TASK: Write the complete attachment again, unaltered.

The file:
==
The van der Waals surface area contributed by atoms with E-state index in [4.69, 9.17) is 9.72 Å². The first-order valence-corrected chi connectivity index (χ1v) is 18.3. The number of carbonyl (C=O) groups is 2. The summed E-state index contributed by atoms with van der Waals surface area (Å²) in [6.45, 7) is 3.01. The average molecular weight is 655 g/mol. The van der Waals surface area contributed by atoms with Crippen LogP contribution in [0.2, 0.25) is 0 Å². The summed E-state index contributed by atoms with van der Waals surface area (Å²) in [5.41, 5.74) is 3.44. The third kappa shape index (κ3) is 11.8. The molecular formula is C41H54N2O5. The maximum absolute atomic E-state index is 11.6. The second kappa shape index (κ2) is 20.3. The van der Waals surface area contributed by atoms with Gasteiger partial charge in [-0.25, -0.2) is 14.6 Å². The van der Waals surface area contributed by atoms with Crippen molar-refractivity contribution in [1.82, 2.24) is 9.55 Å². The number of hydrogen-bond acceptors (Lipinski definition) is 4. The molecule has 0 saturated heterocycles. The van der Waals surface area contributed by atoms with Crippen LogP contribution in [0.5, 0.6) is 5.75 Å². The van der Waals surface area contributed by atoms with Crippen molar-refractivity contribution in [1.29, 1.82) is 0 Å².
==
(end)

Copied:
The van der Waals surface area contributed by atoms with E-state index in [4.69, 9.17) is 9.72 Å². The first-order valence-corrected chi connectivity index (χ1v) is 18.3. The number of carbonyl (C=O) groups is 2. The summed E-state index contributed by atoms with van der Waals surface area (Å²) in [6.45, 7) is 3.01. The average molecular weight is 655 g/mol. The van der Waals surface area contributed by atoms with Crippen LogP contribution in [0.2, 0.25) is 0 Å². The summed E-state index contributed by atoms with van der Waals surface area (Å²) in [5.41, 5.74) is 3.44. The third kappa shape index (κ3) is 11.8. The molecular formula is C41H54N2O5. The maximum absolute atomic E-state index is 11.6. The second kappa shape index (κ2) is 20.3. The van der Waals surface area contributed by atoms with Gasteiger partial charge in [-0.25, -0.2) is 14.6 Å². The van der Waals surface area contributed by atoms with Crippen molar-refractivity contribution in [1.82, 2.24) is 9.55 Å². The number of hydrogen-bond acceptors (Lipinski definition) is 4. The molecule has 0 saturated heterocycles. The van der Waals surface area contributed by atoms with Crippen LogP contribution in [0.5, 0.6) is 5.75 Å². The van der Waals surface area contributed by atoms with Crippen molar-refractivity contribution in [1.29, 1.82) is 0 Å².